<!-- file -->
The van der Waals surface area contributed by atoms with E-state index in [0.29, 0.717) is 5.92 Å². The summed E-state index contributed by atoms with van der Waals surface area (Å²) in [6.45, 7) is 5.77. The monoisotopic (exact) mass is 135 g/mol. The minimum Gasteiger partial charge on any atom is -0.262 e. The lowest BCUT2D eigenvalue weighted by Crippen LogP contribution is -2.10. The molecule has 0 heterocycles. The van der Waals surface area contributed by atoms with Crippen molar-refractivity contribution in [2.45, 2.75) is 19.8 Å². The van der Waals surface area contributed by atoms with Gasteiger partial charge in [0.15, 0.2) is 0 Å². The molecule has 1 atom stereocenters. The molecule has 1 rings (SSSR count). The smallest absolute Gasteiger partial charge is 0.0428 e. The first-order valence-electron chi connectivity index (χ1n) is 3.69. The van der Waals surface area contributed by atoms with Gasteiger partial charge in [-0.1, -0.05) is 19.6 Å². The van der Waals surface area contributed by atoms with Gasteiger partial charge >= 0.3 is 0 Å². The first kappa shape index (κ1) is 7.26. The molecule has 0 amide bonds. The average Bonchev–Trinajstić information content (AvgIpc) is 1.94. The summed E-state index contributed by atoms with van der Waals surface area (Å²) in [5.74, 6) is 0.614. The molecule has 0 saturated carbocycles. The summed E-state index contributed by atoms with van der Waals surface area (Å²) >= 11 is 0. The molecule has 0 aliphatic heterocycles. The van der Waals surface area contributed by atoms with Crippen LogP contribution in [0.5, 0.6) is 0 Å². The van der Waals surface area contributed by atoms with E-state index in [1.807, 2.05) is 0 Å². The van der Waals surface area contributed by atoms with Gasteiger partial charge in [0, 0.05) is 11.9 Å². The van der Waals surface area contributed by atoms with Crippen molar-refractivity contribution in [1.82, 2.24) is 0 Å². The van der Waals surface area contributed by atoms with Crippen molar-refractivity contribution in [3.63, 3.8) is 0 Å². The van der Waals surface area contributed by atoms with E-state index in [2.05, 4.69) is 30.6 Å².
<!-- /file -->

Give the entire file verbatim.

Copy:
The van der Waals surface area contributed by atoms with E-state index in [0.29, 0.717) is 5.92 Å². The summed E-state index contributed by atoms with van der Waals surface area (Å²) in [6.45, 7) is 5.77. The monoisotopic (exact) mass is 135 g/mol. The minimum Gasteiger partial charge on any atom is -0.262 e. The lowest BCUT2D eigenvalue weighted by Crippen LogP contribution is -2.10. The molecule has 0 heterocycles. The van der Waals surface area contributed by atoms with Crippen molar-refractivity contribution in [2.45, 2.75) is 19.8 Å². The van der Waals surface area contributed by atoms with Gasteiger partial charge in [0.15, 0.2) is 0 Å². The molecule has 1 atom stereocenters. The molecule has 1 rings (SSSR count). The smallest absolute Gasteiger partial charge is 0.0428 e. The first-order valence-electron chi connectivity index (χ1n) is 3.69. The van der Waals surface area contributed by atoms with Gasteiger partial charge in [-0.1, -0.05) is 19.6 Å². The van der Waals surface area contributed by atoms with Gasteiger partial charge >= 0.3 is 0 Å². The first kappa shape index (κ1) is 7.26. The molecule has 0 amide bonds. The average Bonchev–Trinajstić information content (AvgIpc) is 1.94. The summed E-state index contributed by atoms with van der Waals surface area (Å²) in [5.74, 6) is 0.614. The molecule has 0 saturated carbocycles. The summed E-state index contributed by atoms with van der Waals surface area (Å²) >= 11 is 0. The molecule has 0 aliphatic heterocycles. The van der Waals surface area contributed by atoms with Crippen LogP contribution in [0.5, 0.6) is 0 Å². The van der Waals surface area contributed by atoms with E-state index in [1.807, 2.05) is 0 Å². The van der Waals surface area contributed by atoms with Gasteiger partial charge in [0, 0.05) is 11.9 Å². The van der Waals surface area contributed by atoms with Crippen molar-refractivity contribution in [1.82, 2.24) is 0 Å². The van der Waals surface area contributed by atoms with Crippen molar-refractivity contribution in [3.63, 3.8) is 0 Å². The van der Waals surface area contributed by atoms with E-state index in [2.05, 4.69) is 30.6 Å².